COLLEGE SCORECARD UPDATES
On February 7, the Department released updates to the College Scorecard that make the interactive tool more useful for students and families weighing college options. The tool also features new and revised information that may be beneficial to school counselors, college access providers, researchers, and other critical stakeholders. These updates include restoring metrics that help compare institutions’ costs, graduation rates, post-college earnings, and more (press release, Secretary’s tweet, and Department’s tweet).
“For so many students and families, the college search process can be overwhelming. But easily accessible, high-quality information about higher education institutions can help students determine which college or university is the best fit for them,” Secretary Cardona noted. “The updated and enhanced College Scorecard shines a spotlight on affordability, inclusivity, and outcomes, over exclusivity and colleges that leave students without good jobs and with mountains of debt. This update reflects the Biden Administration’s commitment to ensuring students remain at the heart of the Department’s work.”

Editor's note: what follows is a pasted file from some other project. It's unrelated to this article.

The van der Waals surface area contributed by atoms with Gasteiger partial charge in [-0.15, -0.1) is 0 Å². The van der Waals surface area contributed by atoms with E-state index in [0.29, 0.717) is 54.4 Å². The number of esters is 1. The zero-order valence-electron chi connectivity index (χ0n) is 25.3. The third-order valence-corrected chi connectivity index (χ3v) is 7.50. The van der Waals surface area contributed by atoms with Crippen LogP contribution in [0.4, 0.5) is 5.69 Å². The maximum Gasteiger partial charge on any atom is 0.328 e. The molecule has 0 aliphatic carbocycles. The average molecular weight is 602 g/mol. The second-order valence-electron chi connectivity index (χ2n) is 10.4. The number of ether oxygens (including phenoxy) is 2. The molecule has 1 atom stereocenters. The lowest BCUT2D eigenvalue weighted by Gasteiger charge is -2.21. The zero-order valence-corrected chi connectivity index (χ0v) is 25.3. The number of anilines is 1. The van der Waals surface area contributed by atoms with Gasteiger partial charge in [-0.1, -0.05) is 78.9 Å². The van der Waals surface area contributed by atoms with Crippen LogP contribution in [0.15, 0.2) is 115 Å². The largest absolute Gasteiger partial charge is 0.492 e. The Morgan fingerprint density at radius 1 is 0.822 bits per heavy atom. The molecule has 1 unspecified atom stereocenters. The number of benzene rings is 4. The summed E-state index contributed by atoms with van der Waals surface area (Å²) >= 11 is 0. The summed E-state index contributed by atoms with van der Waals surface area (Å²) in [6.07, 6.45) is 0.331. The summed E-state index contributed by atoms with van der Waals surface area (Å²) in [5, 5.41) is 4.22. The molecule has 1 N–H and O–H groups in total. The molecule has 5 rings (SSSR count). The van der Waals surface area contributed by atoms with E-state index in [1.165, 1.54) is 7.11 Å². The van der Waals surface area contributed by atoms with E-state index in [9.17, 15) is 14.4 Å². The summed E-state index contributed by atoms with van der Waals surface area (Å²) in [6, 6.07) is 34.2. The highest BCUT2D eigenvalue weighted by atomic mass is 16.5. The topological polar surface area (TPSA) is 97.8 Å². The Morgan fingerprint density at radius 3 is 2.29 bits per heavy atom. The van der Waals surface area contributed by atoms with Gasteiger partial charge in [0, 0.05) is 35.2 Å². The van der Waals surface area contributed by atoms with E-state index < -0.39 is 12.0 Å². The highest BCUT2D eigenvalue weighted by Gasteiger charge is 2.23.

Among the updates is a refresh of the cumulative loan debt of borrowers at both the institution level and the field of study within each institution, as well as federal student loan repayment rates for institutions.
Also, for the first time since 2018, the Department is publishing institution-level earnings data, providing an overall sense of the career outcomes for alumni, and additional information about graduates who are better off having gone to college, by showing the percentage of those earning more than the typical worker with only a high school diploma.
The College Scorecard includes many examples of institutions that are inclusive and serve students well, closing gaps in the completion rates among students of color compared with white students and ensuring programs lead to positive career outcomes with manageable levels of debt. For example, the University of Baltimore, a predominantly black institution in Maryland, charges much lower tuition rates than most four-year institutions and has median post-college earnings of more than $58,000. As another example, Valenica College, a community college in Florida with three in four undergraduate students of color, has narrowed its completion rate gap; currently, 45% of white students and 41% of Hispanic students graduate from the program.
Content from ED Review: ED Review is a product of the U.S. Department of Education Office of Communications and Outreach, State and Local Engagement